Mixed intentions mute Fruitvale’s power
Fueled by a sense of anger and with the resolve to activate, Ryan Coogler’s Fruitvale Station is an accomplished debut feature that, despite its good intentions, left this viewer with an uneasy feeling. Depicting the last day in the life of Oscar Grant, a young African-American who was senselessly killed by a transit officer in Oakland on New Year’s Day 2009, the film does a fine job of slowly building toward the tragedy. We get to know the victim through a series of everyday moments that cast him as an eager son, untrustworthy boyfriend, devoted father and struggling young man. This strategy is a good one. Coogler sets out to give us a multi-faceted character that, despite his flaws, is good at heart. While this may have been the director’s conscious intention, he skews our view of Grant toward the positive in a manipulative manner that left me feeling that I was meeting the filmmaker’s ideal version of his subject rather than an accurate one.
As Grant, Michael B. Jordan (Chronicle, TV’s Friday Night Lights) is captivating from the start. He fully inhabits this troubled young man who is held back by his own shortcomings. His girlfriend Sophina (Melonie Diaz) harangues him about being unfaithful and not being financially able to help raise their daughter, while his mother Wanda (Octavia Spencer) struggles to be optimistic about her son’s future what with his troubled past, which included a short stint in jail. Having recently been fired from his job, Grant is struggling to right his own ship, eager to turn over a new leaf but unsure how.
Over the course of the day and night the film covers, we see Grant at turns being helpful and self-serving. When his efforts to pick up a young woman are rebuffed he attempts to save face by offering her advice regarding a meal she wants to prepare for her boyfriend; he lies to his mother and Sophina on numerous occasions; he dumps a huge stash of marijuana before he can sell it as a first step toward going straight; he goes out of his way to blame others for his troubles. The effort to provide a warts-and-all vision of Grant is an admirable one but with the inclusion of an incident that never happened (we see the young man comfort a dog who has been hit by a car) and the implication that his intentions to redeem himself are sincere, after seeing evidence to the contrary, this approach ultimately does the film and the man a disservice.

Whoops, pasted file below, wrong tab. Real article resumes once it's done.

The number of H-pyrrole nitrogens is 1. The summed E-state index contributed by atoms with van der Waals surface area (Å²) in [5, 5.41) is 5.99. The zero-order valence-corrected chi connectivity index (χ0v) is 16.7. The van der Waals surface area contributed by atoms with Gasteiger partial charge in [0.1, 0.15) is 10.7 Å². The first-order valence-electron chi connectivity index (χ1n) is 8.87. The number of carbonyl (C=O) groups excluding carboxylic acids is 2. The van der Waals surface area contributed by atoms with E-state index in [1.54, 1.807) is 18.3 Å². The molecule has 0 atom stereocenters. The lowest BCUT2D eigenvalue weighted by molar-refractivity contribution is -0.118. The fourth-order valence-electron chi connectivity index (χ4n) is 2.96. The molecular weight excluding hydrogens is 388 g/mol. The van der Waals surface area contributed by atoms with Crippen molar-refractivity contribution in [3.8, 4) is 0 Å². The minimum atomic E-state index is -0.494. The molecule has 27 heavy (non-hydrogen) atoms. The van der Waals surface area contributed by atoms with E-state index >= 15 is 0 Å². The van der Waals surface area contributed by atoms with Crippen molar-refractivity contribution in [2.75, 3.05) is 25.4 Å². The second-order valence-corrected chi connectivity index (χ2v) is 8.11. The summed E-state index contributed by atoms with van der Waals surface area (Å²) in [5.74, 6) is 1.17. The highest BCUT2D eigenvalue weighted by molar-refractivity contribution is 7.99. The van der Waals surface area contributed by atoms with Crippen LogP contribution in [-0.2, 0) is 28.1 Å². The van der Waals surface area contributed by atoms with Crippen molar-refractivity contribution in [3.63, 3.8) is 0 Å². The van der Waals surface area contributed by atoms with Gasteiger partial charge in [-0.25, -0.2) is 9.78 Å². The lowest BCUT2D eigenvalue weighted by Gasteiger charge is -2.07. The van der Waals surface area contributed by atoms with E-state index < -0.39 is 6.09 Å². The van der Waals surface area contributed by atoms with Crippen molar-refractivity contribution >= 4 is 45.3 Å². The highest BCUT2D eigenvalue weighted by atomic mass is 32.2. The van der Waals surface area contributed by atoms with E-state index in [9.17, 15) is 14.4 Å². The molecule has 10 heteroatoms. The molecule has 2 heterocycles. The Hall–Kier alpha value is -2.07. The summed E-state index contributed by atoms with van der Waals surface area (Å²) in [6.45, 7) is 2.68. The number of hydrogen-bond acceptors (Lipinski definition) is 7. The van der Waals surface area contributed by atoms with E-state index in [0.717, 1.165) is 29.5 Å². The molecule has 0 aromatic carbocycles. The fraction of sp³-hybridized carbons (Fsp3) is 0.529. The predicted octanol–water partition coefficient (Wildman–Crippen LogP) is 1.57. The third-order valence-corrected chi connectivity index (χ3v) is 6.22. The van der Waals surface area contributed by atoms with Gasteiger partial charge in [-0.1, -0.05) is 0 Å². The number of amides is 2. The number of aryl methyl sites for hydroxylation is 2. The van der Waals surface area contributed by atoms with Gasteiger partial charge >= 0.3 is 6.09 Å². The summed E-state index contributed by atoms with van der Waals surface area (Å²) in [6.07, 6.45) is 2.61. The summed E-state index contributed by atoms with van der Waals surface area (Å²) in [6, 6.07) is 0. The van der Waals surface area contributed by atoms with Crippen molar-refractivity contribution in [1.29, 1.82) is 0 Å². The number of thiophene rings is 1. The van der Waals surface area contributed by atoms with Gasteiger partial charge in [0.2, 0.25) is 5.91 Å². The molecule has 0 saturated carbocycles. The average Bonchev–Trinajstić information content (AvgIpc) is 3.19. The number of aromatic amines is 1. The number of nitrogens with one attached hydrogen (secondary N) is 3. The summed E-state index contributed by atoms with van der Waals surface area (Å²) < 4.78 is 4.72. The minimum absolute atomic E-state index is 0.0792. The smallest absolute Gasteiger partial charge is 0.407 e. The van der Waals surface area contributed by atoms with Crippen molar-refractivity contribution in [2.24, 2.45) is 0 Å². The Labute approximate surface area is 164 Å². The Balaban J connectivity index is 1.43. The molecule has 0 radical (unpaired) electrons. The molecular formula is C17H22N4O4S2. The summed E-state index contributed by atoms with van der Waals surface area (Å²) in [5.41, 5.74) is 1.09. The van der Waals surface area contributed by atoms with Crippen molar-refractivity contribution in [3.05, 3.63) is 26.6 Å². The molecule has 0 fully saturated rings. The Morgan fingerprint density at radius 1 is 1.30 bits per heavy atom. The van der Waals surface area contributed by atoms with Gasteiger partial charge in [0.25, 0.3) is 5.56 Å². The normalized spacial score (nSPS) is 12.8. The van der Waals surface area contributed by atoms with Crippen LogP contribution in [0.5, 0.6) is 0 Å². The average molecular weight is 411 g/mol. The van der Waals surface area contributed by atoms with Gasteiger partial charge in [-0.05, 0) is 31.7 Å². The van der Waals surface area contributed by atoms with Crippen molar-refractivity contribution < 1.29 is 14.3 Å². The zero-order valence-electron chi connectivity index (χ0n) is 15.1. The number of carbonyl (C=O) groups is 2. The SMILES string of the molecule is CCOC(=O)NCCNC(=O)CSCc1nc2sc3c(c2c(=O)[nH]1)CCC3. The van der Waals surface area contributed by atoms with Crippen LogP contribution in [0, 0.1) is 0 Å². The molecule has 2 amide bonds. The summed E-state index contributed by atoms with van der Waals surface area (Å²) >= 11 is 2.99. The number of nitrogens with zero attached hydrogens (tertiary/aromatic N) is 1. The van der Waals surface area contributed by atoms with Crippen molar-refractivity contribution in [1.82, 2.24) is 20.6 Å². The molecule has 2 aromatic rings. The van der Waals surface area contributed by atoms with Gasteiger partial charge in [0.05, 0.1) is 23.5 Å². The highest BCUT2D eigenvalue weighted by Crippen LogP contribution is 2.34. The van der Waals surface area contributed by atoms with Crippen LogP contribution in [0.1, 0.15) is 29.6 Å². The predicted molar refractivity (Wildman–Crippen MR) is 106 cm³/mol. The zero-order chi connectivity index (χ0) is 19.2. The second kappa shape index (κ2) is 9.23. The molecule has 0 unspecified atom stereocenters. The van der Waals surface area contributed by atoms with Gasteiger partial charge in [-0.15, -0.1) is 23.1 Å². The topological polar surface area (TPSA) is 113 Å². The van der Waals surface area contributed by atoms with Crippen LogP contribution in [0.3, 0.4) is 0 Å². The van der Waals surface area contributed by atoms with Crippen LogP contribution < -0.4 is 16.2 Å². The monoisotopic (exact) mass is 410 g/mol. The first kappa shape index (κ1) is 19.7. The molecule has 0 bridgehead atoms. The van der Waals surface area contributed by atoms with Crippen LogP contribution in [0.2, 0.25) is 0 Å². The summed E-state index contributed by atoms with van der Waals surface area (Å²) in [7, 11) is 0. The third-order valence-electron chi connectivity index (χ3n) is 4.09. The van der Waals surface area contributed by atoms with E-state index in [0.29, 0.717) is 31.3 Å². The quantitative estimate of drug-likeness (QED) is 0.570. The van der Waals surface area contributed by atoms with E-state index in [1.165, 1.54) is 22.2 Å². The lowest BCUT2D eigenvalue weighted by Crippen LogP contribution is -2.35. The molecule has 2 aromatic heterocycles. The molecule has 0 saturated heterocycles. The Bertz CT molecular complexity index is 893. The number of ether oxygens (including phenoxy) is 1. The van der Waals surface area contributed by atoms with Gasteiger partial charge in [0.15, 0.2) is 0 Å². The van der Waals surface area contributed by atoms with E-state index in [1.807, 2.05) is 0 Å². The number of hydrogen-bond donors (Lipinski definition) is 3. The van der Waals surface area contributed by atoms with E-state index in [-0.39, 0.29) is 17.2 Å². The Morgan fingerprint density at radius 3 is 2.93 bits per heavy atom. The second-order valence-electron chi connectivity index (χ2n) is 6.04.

Without question, the movie’s third act is a gripping one and Coogler does a great job ratcheting up the tension as the inevitable tragedy approaches. The confusion that occurs on the Bay Area Rapid Transit platform of the title is palpable and rendered with such a powerful degree of realism that we get the sense that we’re eavesdropping on events we want desperately to stop but can’t. His portrayal of the police officers involved in the incident is an evenhanded one. He presents them as confused, overwhelmed and impulsive; the shooting occurs far too quickly. The officer charged and convicted of the crime (he only spent 11 months in jail) claimed that he intended to grab his Taser to subdue Grant, but pulled his gun instead. The fact that Coogler leaves out the detail that one of the victim’s friends heard the cop say, “I’m going to tase him,” is conspicuous in its absence. And yet, while Fruitvale may fudge a bit where facts and circumstances are concerned, there’s no denying that it’s a timely document that admirably keeps vital societal issues that must be addressed in the spotlight.
Contact Chuck Koplinski at firstname.lastname@example.org.